These dinucleotides are often located near gene promoters and associate with gene expression levels. Early studies indicated that global levels of DNA methylation increase over the first few years of life and then decrease beginning in late adulthood. Recently, with the advent of microarray and next-generation sequencing technologies, increases in variability of DNA methylation with age have been observed, and a number of site-specific patterns have been identified. It has also been shown that certain CpG sites are highly associated with age, to the extent that prediction models using a small number of these sites can accurately predict the chronological age of the donor. Together, these observations point to the existence of two phenomena that both contribute to age-related DNA methylation changes: epigenetic drift and the epigenetic clock. (2)


Evolutionary Biology and Methylation

The evolutionary theories of mutation accumulation (MA) and disposable soma (DS) provide a possible theory for the raison d’être of human aging. To better understand the relative importance of these theories, scientists a test to identify MA and DS-consistent sites across the genome using familial DNA methylation data. Two key characteristics of DNA methylation allowed did experimentation to be attempted.  First, DNA methylation exhibits distinct and widespread changes with age, with numerous age-differentially-methylated sites observed across the genome. Second, many sites show heritable DNA methylation patterns within families, in conformity with Larmack’s non-Darwinian ideas. The scientists extended heritability predictions of MA and DS to DNA methylation, predicting that MA-consistent age-differentially-methylated sites would show increasing heritability with age, while DS-consistent sites will show the opposite. Variance components models were used to test for changing heritability of methylation with age at 48,601 age-differentially-methylated sites across the genome in 610 individuals from 176 families. The results showed that 102 sites showed significant MA-consistent increases in heritability with age, while 2,266 showed significant DS-consistent decreases in heritability. These results suggest that both MA and DS play a role in explaining aging and aging-related changes, and that while the majority of DNA methylation changes observed in aging are consistent with epigenetic drift, targeted changes exist and may mediate effects of aging-related genes. (3)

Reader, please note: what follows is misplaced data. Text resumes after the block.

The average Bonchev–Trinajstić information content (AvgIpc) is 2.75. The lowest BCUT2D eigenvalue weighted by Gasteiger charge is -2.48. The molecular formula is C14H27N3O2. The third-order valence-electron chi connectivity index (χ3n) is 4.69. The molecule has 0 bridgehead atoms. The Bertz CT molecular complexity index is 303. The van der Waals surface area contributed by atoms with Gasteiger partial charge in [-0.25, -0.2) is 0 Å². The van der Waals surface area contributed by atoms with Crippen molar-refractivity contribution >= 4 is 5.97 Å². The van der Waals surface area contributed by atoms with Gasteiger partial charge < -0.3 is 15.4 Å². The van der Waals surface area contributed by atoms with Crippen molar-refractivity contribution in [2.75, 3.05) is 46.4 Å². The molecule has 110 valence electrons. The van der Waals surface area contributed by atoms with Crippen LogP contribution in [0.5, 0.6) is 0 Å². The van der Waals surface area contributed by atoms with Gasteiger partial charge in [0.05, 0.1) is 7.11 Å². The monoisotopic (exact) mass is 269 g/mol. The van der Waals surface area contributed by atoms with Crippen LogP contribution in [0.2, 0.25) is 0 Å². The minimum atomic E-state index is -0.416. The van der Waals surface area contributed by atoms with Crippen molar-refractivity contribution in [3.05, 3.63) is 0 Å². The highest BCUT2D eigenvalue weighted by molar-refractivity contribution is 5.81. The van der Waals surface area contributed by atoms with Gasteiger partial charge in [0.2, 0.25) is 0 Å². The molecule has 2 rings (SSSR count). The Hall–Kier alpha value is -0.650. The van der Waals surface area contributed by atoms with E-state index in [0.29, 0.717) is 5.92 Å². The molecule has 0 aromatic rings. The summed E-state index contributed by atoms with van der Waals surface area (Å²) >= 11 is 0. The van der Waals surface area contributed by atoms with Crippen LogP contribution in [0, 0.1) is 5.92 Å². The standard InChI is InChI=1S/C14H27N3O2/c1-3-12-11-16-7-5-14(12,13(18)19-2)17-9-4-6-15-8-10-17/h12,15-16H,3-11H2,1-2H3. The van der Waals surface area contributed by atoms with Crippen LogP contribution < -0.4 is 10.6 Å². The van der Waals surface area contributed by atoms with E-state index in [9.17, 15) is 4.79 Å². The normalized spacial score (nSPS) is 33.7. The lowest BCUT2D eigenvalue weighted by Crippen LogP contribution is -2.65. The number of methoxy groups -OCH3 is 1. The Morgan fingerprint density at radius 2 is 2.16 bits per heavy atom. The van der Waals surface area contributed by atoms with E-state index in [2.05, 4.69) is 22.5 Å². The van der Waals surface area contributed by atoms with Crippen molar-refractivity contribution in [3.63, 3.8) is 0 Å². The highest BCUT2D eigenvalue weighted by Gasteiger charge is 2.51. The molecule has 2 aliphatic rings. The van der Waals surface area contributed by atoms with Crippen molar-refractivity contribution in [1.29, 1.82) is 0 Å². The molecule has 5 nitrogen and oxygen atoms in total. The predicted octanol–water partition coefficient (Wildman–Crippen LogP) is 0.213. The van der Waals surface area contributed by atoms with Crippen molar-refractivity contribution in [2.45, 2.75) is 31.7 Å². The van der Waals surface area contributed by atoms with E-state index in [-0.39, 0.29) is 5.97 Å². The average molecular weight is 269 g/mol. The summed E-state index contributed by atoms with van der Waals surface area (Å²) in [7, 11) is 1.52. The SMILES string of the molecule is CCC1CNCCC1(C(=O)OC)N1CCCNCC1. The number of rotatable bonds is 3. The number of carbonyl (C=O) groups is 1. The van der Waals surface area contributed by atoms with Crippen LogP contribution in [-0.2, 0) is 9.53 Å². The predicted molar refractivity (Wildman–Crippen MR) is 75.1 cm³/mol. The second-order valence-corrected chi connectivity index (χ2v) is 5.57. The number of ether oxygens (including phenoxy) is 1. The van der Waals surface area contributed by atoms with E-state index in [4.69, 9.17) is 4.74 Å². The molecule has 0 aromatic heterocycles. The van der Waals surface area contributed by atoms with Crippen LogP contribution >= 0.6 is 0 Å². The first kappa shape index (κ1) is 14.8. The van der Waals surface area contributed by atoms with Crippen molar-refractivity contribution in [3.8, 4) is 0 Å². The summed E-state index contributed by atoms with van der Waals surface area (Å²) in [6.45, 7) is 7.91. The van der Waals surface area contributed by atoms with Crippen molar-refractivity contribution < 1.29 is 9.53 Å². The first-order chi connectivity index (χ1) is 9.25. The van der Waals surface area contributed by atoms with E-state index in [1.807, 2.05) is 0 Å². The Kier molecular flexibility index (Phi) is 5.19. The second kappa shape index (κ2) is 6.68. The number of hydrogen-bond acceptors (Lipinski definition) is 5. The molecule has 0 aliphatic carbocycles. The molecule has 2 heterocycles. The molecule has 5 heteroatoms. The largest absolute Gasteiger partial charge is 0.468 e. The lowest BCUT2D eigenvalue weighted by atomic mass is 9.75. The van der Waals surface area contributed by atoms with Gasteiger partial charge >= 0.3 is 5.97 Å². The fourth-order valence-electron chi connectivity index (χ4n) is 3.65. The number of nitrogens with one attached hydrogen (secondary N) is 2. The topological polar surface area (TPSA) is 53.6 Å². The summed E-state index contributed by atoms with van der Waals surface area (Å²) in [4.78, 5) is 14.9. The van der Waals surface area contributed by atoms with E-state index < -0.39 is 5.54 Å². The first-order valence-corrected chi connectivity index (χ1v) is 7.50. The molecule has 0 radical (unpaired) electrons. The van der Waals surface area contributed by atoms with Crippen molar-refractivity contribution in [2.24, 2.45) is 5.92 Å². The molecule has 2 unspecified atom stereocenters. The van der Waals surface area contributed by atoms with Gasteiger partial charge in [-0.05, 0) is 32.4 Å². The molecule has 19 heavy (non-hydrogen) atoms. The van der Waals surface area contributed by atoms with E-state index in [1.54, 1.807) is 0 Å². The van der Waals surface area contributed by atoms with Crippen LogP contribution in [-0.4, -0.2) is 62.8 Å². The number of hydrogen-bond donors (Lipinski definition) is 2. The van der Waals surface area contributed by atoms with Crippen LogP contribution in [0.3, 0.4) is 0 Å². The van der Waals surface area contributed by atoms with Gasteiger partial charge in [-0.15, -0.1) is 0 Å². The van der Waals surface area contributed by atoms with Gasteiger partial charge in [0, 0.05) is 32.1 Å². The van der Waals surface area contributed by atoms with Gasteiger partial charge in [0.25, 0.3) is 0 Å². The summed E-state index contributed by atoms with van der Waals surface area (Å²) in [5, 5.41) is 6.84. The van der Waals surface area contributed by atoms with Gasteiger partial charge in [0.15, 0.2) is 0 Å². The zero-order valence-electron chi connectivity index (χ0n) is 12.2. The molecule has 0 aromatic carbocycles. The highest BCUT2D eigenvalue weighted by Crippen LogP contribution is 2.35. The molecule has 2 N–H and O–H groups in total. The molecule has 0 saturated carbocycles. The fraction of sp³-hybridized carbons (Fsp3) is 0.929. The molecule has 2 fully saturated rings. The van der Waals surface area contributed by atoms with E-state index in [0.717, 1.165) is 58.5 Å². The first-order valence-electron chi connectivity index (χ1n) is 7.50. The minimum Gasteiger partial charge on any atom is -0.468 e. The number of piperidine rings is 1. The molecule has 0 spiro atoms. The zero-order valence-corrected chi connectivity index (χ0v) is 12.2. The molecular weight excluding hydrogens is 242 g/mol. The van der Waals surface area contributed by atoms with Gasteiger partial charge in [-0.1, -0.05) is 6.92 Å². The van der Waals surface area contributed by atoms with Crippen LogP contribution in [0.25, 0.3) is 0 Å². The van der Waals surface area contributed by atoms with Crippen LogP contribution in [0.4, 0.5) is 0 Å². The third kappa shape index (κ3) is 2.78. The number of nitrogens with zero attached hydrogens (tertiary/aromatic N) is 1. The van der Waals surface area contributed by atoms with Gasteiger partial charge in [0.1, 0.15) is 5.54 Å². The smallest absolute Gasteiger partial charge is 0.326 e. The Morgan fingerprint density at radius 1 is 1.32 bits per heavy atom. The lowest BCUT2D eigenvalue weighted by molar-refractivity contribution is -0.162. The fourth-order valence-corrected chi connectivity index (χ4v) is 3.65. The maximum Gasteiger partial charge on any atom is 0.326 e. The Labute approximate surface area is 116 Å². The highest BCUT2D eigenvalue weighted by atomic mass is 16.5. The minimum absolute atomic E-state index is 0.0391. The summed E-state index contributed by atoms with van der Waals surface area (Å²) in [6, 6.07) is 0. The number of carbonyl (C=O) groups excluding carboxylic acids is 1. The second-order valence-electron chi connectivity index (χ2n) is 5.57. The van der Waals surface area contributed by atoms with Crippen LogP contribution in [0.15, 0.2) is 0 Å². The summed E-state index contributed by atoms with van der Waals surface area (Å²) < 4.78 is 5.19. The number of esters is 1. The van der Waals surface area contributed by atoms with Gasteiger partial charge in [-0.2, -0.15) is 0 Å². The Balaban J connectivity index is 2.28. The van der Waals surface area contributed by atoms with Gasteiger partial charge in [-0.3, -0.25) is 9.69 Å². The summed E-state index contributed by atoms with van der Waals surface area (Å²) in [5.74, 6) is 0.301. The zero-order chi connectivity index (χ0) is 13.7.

To read how to Enhance Methylation via methyl donors, click here

Reference and Precision Notes

(1). Styblo, M.; Del Razo, L. M.; Vega, L.; Germolec, D. R.; LeCluyse, E. L.; Hamilton, G. A.; Reed, W.; Wang, C.; Cullen, W. R.; Thomas, D. J. (2000). “Comparative toxicity of trivalent and pentavalent inorganic and methylated arsenicals in rat and human cells”. Archives of Toxicology74: 289–299
(2). Aging Cell. 2015 Dec;14(6):924-32. doi: 10.1111/acel.12349. Epub 2015 Apr 25.
(3). (Source)